Detecting Schizophrenia Risk in Infants

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Schizophrenia, one of the most serious psychiatric disorders, afflicts approximately 1% of the population. Researchers have long been looking for indicators that would help prevent the development of the illness, or at least allow early intervention.

A recent study published in the online version of the American Journal of Psychiatry suggests that the risk for schizophrenia may be detected in very young infants. By looking at the brain development of 26 high risk infants (infants born to schizophrenic mothers), they noted two differences – bigger lateral ventricles and larger brain size – when compared to the brains of infants born to mothers with no psychiatric disorders. MRI scans and ultrasound were used to measure brain development.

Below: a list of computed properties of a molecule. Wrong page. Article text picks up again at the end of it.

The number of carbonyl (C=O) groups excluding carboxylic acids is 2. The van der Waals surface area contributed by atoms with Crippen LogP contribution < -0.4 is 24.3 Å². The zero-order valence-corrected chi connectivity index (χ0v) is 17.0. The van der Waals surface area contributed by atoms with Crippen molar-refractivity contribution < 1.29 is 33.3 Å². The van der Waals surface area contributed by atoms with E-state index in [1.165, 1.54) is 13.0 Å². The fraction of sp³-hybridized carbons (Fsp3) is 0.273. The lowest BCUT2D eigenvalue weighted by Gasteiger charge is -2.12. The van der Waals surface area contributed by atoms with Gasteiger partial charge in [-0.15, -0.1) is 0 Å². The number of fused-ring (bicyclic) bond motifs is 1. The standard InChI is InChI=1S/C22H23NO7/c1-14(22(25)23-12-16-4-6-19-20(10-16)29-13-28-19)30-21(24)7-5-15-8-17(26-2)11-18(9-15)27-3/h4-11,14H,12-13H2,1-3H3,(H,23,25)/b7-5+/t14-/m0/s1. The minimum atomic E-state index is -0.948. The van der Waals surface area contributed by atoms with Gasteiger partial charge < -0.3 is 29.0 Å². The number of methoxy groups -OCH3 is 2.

If schizophrenia risk can be detected at a very early age, then experts may be able to find ways to prevent it from developing or decrease its severity should it develop. This is particularly important because schizophrenic symptoms typically don’t appear until adolescence or early adulthood.

Another important finding in the study was that the larger brains were found in the high risk male infants, but not in the high risk female infants. Schizophrenia afflicts more males than females, so this finding fits that pattern. Prior research has noted a connection between autism and bigger brains in babies.

According to John H. Gilmore, MD, who headed the study, more research will need to be done. They will be following these babies throughout their childhood to take periodical brain measurements, as well as monitoring their language, memory, and motor development.